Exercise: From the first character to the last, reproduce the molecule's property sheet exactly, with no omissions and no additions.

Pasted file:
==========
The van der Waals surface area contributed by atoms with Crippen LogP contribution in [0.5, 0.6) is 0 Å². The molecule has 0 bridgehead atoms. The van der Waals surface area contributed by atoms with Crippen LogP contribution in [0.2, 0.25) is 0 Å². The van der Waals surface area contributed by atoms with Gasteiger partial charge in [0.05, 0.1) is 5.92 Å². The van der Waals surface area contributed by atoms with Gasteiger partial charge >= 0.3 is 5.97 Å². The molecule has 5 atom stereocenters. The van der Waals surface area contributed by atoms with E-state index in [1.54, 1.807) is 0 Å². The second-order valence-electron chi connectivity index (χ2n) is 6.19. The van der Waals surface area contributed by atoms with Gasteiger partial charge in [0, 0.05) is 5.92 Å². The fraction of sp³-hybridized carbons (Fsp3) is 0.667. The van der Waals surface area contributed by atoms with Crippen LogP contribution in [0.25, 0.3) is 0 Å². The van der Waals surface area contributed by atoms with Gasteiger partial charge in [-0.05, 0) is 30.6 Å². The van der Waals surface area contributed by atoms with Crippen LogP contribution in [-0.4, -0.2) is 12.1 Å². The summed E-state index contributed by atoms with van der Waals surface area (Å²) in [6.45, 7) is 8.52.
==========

The van der Waals surface area contributed by atoms with Crippen LogP contribution in [0.5, 0.6) is 0 Å². The molecule has 0 bridgehead atoms. The van der Waals surface area contributed by atoms with Crippen LogP contribution in [0.2, 0.25) is 0 Å². The van der Waals surface area contributed by atoms with Gasteiger partial charge in [0.05, 0.1) is 5.92 Å². The van der Waals surface area contributed by atoms with Gasteiger partial charge >= 0.3 is 5.97 Å². The molecule has 5 atom stereocenters. The van der Waals surface area contributed by atoms with E-state index in [1.54, 1.807) is 0 Å². The second-order valence-electron chi connectivity index (χ2n) is 6.19. The van der Waals surface area contributed by atoms with Gasteiger partial charge in [0, 0.05) is 5.92 Å². The fraction of sp³-hybridized carbons (Fsp3) is 0.667. The van der Waals surface area contributed by atoms with Crippen LogP contribution in [0.25, 0.3) is 0 Å². The van der Waals surface area contributed by atoms with Gasteiger partial charge in [-0.05, 0) is 30.6 Å². The van der Waals surface area contributed by atoms with Crippen LogP contribution in [-0.4, -0.2) is 12.1 Å². The summed E-state index contributed by atoms with van der Waals surface area (Å²) in [6.45, 7) is 8.52.